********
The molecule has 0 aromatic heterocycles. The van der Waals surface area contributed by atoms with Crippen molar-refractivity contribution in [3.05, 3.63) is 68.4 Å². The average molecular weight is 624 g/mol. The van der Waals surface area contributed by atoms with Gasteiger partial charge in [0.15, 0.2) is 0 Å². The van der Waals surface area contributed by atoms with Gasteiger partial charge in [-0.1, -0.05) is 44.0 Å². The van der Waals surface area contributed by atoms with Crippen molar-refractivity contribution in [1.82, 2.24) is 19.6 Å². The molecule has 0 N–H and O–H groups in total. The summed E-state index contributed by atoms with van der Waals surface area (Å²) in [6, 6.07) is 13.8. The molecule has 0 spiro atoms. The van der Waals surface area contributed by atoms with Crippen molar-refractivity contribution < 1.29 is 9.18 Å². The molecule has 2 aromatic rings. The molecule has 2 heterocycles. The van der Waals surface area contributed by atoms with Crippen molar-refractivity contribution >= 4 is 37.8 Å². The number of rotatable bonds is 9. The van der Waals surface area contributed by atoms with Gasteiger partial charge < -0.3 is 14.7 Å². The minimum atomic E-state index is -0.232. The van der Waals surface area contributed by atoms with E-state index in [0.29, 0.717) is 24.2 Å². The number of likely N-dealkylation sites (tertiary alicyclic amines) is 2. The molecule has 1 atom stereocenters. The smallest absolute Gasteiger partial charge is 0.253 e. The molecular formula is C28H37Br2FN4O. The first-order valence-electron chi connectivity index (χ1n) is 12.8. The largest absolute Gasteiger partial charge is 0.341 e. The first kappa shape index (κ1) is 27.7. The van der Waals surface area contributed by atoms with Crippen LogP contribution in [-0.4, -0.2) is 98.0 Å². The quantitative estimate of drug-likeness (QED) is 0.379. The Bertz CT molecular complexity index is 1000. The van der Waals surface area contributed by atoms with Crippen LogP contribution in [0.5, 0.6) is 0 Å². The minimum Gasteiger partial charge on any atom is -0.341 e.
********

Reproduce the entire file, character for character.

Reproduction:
The molecule has 0 aromatic heterocycles. The van der Waals surface area contributed by atoms with Crippen molar-refractivity contribution in [3.05, 3.63) is 68.4 Å². The average molecular weight is 624 g/mol. The van der Waals surface area contributed by atoms with Gasteiger partial charge in [0.15, 0.2) is 0 Å². The van der Waals surface area contributed by atoms with Gasteiger partial charge in [-0.1, -0.05) is 44.0 Å². The van der Waals surface area contributed by atoms with Crippen molar-refractivity contribution in [1.82, 2.24) is 19.6 Å². The molecule has 0 N–H and O–H groups in total. The summed E-state index contributed by atoms with van der Waals surface area (Å²) in [6, 6.07) is 13.8. The molecule has 0 spiro atoms. The van der Waals surface area contributed by atoms with Crippen molar-refractivity contribution < 1.29 is 9.18 Å². The molecule has 2 aromatic rings. The molecule has 2 heterocycles. The van der Waals surface area contributed by atoms with Crippen molar-refractivity contribution >= 4 is 37.8 Å². The number of rotatable bonds is 9. The van der Waals surface area contributed by atoms with Gasteiger partial charge < -0.3 is 14.7 Å². The minimum atomic E-state index is -0.232. The van der Waals surface area contributed by atoms with E-state index in [0.29, 0.717) is 24.2 Å². The number of likely N-dealkylation sites (tertiary alicyclic amines) is 2. The molecule has 1 atom stereocenters. The smallest absolute Gasteiger partial charge is 0.253 e. The molecular formula is C28H37Br2FN4O. The first-order valence-electron chi connectivity index (χ1n) is 12.8. The largest absolute Gasteiger partial charge is 0.341 e. The first kappa shape index (κ1) is 27.7. The van der Waals surface area contributed by atoms with Crippen LogP contribution in [-0.4, -0.2) is 98.0 Å². The quantitative estimate of drug-likeness (QED) is 0.379. The Bertz CT molecular complexity index is 1000. The van der Waals surface area contributed by atoms with Crippen LogP contribution in [0.5, 0.6) is 0 Å². The minimum Gasteiger partial charge on any atom is -0.341 e.